Strategic workforce planning is about understanding and proactively preparing for changes that may impact the workforce. 

For the purpose of the Framework, strategic workforce planning is defined as longer-term planning – often covering a 3 to 5 year period. Strategic workforce planning is separate from operational and tactical workforce planning, although strategic workforce planning informs the other two processes. Figure 3 outlines the key characteristics of strategic workforce planning. 

Strategic workforce planning is:

  • Focused on the longer-term 
  • Iterative and regularly reviewed 
  • Aligned with organisational strategy 
  • A collaborative process involving multiple parts of the organisation 
  • Sponsored by senior leaders across the organisation 
  • Providing direction without too much detail 
  • Using talent management to identify, develop, support and mobilise individuals to meet strategic needs 
  • Based on data and evidence 
  • Considerate of internal and external supply and demand factors 
  • Used to create forecasts of future workforce requirements and action plan 
  • An opportunity to review and address diversity and inclusion 
  • Guided by the assumption that change is a certainty 
  • Considering feasible scenarios, rather than extremely long-term or blue sky conceptual thinking 

Strategic workforce planning is not:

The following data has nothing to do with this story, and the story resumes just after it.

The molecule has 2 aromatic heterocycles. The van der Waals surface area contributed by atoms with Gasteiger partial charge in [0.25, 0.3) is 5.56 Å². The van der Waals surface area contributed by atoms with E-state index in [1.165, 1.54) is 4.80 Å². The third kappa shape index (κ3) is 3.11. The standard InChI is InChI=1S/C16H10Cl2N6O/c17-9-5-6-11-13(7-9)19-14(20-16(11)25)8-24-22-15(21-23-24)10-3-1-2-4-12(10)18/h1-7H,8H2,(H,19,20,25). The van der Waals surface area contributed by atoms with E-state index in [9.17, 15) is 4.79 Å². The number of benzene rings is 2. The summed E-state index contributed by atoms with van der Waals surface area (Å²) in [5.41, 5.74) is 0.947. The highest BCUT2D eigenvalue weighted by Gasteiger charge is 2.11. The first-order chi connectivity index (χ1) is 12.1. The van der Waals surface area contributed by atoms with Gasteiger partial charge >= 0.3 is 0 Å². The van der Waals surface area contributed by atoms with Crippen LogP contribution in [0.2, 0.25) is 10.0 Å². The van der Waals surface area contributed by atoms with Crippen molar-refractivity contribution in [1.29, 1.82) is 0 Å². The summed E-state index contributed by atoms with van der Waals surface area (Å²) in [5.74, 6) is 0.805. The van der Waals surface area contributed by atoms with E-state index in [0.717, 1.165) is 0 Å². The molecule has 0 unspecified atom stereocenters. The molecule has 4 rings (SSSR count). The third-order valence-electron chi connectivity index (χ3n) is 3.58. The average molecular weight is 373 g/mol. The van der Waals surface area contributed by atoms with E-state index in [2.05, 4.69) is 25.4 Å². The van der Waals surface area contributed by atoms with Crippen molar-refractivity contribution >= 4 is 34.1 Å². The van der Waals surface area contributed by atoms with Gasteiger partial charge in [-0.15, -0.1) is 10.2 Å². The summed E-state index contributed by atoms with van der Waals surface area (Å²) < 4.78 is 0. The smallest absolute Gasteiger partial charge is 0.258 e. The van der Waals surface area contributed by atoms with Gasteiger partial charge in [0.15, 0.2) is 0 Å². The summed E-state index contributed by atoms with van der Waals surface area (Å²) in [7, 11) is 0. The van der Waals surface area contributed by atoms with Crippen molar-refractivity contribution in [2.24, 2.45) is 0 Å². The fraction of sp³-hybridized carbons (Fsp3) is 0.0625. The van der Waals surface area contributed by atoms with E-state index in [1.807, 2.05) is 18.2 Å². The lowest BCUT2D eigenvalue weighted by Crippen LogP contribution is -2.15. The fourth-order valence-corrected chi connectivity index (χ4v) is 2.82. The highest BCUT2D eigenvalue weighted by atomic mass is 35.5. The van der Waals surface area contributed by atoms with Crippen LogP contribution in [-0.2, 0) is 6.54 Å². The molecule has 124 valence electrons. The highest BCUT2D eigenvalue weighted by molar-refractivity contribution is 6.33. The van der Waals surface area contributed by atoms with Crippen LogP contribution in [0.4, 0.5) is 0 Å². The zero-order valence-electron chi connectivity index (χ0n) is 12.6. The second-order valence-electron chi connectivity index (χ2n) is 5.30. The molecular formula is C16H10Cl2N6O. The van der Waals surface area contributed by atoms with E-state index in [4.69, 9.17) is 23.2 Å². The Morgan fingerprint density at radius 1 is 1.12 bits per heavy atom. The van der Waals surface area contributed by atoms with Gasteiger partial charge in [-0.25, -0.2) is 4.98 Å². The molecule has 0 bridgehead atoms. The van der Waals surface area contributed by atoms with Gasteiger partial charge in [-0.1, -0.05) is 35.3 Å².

• Resource management to fill immediate operational needs 
  • Project planning 
  • A form of financial forecasting 
  • However, it can provide valuable input into these processes 

Operational workforce planning

Operational workforce planning enables the organisation to achieve outcomes in the short term. Keeping on track day-to-day, forecasting to prepare for immediate operational or resource needs and addressing ad-hoc changes are all part of this form of workforce planning. Operational workforce planning is largely driven by HR and individual team managers, and produces documentation including procedures, processes and rosters. Preparation for the recruitment life cycle and seasonal workforce changes are other typical examples. 

Tactical workforce planning

Tactical workforce planning involves concrete actions that facilitate the delivery of goals identified in an organisation’s strategic workforce plan. Tactical planning is often organised around a fiscal year, and prioritises delivering work on time and on budget. Each work area within an organisation should undertake tactical planning. Chief Financial Officers, HR Directors and Senior Leaders are typically involved in this process. Policies that cover specific work areas, marketing strategies, succession planning and workflow arrangements are examples of tactical planning components. 


Operational workforce planning ensures daily work is done effectively.


Tactical workforce planning specifies how work should be done in a specific area to efficiently achieve goals outlined in the strategic workforce plan.

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Strategic, tactical and operational workforce planning approaches should not be viewed as linear, but as interactive pieces that inform and impact one another.